Wednesday, February 25, 2015

Making Storage Beautiful - Part 3: Decorative Paper Prep

Welcome to this third post detailing my steps in creating pattern storage boxes.  In the first two posts, I shared with you the design inspiration for my boxes and the steps involved with the resizing and surface preparation of the cartons being used.  In this post, I will share with you the steps for creating and preparing the papers to decorate the storage box and maintain its continuous decorative pattern.

The tools and supplies you'll need are:

  • Supply of 8 1/2 x 11-inch copier paper
  • Computer and printer
  • Craft glue (I recommend Mod Podge brand)
  • Paint roller handle
  • Foam paint roller head
  • Paint pan (or disposable plate or container)
  • Scissors
  • Parchment paper (found in your grocer's aluminum and plastic food wrap aisle)
  • Iron
  • Padded ironing board

I shared with you on my Pattern Storage Nirvana post that I used fabric from my stash to cover my first recycled box.  While it looked nice, I didn't feel the costs associated with purchasing more fabric for this project was worth the investment.  That's when I chose to adopt paper instead and rely on a form of decoupage.

For the carton lid, I found a damask print pattern online that I liked, copied and pasted it to a Word document, overlapping the image multiple times to match the pattern repeat.  I scaled the final design collage so I could easily align each printed sheet to form a complete pattern repeat.  For the carton base, I created my own dotted design in Word, again setting it up so I could get a complete pattern repeat.  Once satisfied with the design, color and scale, I printed enough pages to cover each panel of the I disassembled carton - 6 sheets for the lid and 10 sheets for the base.

As you may know, decoupage involves pasting paper images on a surface and applying layers of glue on top to seal and smooth out the edges.  I own an Ink Jet printer and I've found my printed pages didn't react well with craft glue, which is water-based.  The designs would become distorted and the colors bled horribly, so I had to find a way to protect the printed images so they could be glued to the carton surfaces.  I've found, through trial-and-error, the best option was to apply a layer of Mod Podge to the printed image's surface with a foam roller brush.  The color may bleed slightly, but it was minimized by quickly applying the glue to the paper surface with as few strokes as possible.

before glue sealing

as glue is being applied

Take note that the printed images become much darker once the glue is applied to its surface.  Keep this in mind as you prepare your decorator pages and adjust the image’s color with your computer application so you’ll end up with the desire intensity.  Also, try to avoid forming wrinkles on your paper’s surface with your roller.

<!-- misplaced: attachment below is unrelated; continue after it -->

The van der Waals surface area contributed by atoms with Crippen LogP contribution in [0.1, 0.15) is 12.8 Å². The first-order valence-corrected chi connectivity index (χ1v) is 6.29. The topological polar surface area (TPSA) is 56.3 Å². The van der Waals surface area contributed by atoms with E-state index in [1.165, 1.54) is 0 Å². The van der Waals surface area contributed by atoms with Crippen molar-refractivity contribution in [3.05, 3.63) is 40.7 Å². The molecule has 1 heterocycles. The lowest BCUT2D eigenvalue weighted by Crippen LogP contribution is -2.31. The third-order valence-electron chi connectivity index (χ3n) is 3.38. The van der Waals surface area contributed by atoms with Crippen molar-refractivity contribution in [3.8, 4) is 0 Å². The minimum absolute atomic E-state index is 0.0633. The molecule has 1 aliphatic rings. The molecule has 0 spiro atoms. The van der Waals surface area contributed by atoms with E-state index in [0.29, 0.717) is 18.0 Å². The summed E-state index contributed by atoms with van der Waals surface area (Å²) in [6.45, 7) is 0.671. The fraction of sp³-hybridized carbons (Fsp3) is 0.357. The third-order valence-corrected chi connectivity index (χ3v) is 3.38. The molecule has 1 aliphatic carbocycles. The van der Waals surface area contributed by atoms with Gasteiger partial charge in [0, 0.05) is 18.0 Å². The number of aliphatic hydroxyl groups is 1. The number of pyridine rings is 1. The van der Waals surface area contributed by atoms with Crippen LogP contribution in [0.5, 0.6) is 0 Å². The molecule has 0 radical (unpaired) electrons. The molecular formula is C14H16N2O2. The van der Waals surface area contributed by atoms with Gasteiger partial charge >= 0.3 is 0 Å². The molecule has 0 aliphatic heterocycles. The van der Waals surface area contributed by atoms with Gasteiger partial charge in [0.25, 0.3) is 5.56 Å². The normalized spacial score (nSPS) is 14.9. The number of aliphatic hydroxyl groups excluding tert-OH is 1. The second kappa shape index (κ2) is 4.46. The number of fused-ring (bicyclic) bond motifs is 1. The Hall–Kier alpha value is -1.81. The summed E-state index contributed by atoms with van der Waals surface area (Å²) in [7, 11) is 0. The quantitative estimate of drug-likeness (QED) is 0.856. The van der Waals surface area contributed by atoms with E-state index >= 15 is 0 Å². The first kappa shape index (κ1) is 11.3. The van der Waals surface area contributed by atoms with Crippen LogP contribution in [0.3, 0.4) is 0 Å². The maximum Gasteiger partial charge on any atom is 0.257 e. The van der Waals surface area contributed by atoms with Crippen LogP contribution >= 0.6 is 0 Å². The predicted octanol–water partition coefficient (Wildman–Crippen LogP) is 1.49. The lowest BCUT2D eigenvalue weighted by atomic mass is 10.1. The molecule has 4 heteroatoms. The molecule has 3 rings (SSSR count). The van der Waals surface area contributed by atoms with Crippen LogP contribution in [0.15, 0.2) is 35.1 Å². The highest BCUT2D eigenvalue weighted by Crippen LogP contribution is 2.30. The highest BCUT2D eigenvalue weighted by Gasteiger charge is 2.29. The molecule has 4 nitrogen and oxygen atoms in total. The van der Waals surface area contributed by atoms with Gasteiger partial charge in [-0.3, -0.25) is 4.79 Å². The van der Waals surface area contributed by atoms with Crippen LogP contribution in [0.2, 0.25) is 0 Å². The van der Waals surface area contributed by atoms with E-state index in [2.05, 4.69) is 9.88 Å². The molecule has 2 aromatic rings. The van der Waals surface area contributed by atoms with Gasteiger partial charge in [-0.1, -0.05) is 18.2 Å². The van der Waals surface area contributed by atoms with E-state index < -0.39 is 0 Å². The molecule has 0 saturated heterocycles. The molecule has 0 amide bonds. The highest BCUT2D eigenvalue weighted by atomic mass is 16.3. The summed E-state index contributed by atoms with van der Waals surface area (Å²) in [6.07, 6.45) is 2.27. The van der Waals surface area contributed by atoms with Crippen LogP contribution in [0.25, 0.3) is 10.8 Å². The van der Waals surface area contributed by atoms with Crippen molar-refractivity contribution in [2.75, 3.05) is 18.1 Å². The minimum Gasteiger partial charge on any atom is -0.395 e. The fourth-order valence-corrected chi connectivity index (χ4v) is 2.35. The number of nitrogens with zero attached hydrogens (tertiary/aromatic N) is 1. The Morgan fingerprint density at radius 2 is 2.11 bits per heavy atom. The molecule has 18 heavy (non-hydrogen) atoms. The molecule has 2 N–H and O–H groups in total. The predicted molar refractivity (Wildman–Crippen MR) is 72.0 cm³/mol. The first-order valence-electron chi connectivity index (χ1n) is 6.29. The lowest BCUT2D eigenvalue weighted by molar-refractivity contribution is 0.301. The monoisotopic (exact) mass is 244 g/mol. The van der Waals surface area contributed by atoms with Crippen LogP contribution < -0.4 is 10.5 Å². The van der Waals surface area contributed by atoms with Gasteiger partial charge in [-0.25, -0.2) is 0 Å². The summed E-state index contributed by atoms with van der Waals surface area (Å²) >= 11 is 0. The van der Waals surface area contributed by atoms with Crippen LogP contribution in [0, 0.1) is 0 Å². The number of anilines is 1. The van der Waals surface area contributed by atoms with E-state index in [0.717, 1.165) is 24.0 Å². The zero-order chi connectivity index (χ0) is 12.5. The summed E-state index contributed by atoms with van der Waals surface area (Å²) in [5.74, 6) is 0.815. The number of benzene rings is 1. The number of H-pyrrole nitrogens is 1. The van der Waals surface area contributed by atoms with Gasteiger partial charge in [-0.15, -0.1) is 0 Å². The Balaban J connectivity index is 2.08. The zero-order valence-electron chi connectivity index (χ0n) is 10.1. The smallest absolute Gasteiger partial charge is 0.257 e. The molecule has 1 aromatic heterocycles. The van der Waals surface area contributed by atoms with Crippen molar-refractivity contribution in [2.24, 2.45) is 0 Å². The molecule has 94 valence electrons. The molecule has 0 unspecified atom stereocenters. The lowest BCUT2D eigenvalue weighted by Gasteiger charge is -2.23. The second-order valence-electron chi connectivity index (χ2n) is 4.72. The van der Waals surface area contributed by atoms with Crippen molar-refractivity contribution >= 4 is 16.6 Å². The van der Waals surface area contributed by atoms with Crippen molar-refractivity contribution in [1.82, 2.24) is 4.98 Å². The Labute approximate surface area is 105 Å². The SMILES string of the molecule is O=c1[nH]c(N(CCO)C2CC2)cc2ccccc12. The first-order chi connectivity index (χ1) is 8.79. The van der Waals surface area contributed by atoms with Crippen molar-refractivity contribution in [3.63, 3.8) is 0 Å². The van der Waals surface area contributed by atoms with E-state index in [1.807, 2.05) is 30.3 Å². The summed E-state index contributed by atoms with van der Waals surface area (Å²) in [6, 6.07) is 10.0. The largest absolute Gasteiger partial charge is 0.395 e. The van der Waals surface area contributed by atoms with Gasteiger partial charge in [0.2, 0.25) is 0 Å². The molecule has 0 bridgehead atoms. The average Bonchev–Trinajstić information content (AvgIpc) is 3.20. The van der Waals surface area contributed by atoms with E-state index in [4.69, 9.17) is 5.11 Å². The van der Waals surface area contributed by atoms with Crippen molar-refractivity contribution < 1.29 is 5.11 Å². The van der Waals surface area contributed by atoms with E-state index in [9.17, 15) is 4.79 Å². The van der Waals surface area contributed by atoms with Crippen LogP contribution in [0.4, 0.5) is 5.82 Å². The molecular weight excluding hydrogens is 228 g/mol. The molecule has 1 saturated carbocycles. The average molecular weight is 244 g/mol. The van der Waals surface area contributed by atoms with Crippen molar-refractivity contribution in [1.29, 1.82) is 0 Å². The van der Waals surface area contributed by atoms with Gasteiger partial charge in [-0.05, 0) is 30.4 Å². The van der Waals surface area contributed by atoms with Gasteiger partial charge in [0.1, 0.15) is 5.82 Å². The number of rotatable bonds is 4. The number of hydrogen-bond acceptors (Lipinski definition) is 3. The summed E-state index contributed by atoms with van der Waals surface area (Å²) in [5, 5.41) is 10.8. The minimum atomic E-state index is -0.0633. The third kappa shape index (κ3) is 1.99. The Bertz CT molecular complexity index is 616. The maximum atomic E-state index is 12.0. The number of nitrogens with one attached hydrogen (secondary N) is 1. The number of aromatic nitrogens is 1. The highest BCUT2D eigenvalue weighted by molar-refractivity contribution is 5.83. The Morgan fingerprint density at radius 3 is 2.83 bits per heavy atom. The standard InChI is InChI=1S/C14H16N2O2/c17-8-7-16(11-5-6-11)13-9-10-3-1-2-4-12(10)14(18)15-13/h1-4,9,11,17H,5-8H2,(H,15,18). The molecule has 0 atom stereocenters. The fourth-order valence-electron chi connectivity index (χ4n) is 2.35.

color comparison

Set each page aside on a dry, flat surface and make certain they're not in contact with another page.  Allow each image to dry completely.  Your decorative papers will curl as they dry – do not be alarmed.  You will be able to smooth out each page.

After drying, examine your pages to identify the design repeat so you’re able to overlap and match each page up for a continuous pattern.  For my carton base, I trimmed off the left margin on 3 pages so I could overlap and match the dotted design into a continuous pattern.

Once you’ve identified where your pages will overlap, sandwich the two separate papers between two sheets of parchment paper on your ironing board and quickly press each paper surface to warm up the edges you plan to glue together.  This step makes the page edges “tacky” so you can temporarily adhere them together until you permanently fuse them.  Realign the edges as needed until you’re satisfied with its placement.

Sandwich the tacked page edges between parchment papers again and fuse together using your iron.  Do not move your iron over the parchment surface as this could cause your page edges to shift.  Instead, lower and lift your iron down the length of the page edges until the entire seam line is fused.  Repeat this process until you have enough pages fused together to cover each panel of your carton’s base.

For my boxes, I used 4 pages for each base side and 1 page for each base end.

I follow the same process for the carton lid; the page overlap alignments, however, are different.

I trimmed off the left margin on 3 sheets

identify and match up the pattern repeat

2 pages fused together

3-sets of fused pages, side by side
I only need 6 pages for each box lid.

3-sets fused to make one print large enough to cover lid

Now that the decorative papers are aligned and fused together, we can move on to gluing them to the carton surfaces.

NOTE - This is the process I followed, but I see no reason why you couldn't substitute other paper options for the copier papers, computer and printer listed above.  For example, gift wrap or scrap booking papers could probably be used to decorate your storage boxes to match your room's decor.  I chose to use what I had on-hand to save time and keep my costs low.

If you choose another paper option, please share your process and results with me.  I would absolutely love to see how well everything works for you!

Be blessed!


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